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Reviewed by Jack Magnus for Readers' Favorite
Teenage Mosaic: A Story of Murder, Revenge, and Forgiveness is a young adult and new adult contemporary fiction novel written by Dewey Pasquini. What started out as teens acting out in a restaurant and harassing their waitperson until they got him fired would turn out to have repercussions that none of the parties involved could ever have envisioned. The four Jefferson High boys and their dates had been raised in a culture that said Mexicans were worthless, illegal and gang members. Tito, the waiter they had harassed, was actually an honor student, who needed his job to help his mom pay the bills. A week later, after a hotly contested football game between Jefferson High and Washington High, which had been held at the predominantly white and upper middle class Jefferson High, Tito and his three friends, all honor students, were concerned about simply getting home without having problems with Jefferson students. They were all too familiar with the hateful rhetoric spouted by talk radio and television commentators on the right, and could sense the hostility of many white students who didn’t know anything about them or their lives and had bought into their parents’ attitude and hatred. As the four boys were considering how best to react in the event of a confrontation, four Jefferson students started heckling them from across the street. When Tito and his friends continued on their way, the students crossed the street and confronted them. Tito recognized them as the boys who had gotten him fired, and something broke within him. He was so tired of being bullied, being treated as inferior no matter how hard he worked or how high his achievements.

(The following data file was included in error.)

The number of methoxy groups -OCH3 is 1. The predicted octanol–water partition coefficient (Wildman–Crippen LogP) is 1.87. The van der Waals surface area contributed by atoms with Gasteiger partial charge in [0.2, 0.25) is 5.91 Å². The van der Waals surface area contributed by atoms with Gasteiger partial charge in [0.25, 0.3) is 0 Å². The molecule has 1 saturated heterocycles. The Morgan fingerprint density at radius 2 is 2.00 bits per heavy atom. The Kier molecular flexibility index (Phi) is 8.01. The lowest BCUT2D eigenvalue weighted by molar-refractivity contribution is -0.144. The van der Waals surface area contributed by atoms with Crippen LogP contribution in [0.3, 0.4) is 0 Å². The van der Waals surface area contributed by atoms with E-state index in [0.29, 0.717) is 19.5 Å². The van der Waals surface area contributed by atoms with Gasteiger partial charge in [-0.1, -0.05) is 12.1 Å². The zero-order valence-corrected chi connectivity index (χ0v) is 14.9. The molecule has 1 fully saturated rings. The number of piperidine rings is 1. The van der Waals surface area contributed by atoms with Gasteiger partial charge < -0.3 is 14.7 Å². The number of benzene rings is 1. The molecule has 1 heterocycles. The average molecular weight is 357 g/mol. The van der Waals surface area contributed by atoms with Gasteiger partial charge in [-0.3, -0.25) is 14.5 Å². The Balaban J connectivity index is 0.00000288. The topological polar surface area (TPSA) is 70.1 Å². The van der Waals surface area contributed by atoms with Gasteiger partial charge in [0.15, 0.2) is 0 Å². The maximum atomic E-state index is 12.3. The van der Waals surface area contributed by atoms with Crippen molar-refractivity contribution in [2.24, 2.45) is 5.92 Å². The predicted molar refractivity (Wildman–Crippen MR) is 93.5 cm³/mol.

Dewey Pasquini’s legal thriller, Teenage Mosaic: A Story of Murder, Revenge, and Forgiveness, is a frank and sorely needed look at the repercussions and psychic injuries that are part of the everyday lives of people of color as a result of the hate-filled rhetoric of talking heads about immigrants and their place in society. The author, who was an educator, coach and principal for 32 years, shows quite eloquently how the hate, the ignorance, and fear that spawns it is passed down to their children, who in all reality have much more in common than those perceived as 'the other' than differences. His story shows all too clearly how systematic bullying can cause even the most honorable and caring person to snap.
Pasquini’s story has marvelous heroes who are larger than life, especially Reverends Bascom and Jones, who are so instrumental in making a difference, as well as the young adults themselves, who must find a way to get past that legacy of hatred to live fully. I was so moved by this novel. One doesn’t have to belong to that portion of society bent on demonizing people of color and immigrants to fail to recognize the awful impact all that hatred has on kids as they’re growing up. Each of the kids in this book is a victim, and Pasquini makes that very clear. Teenage Mosaic: A Story of Murder, Revenge, and Forgiveness is most highly recommended.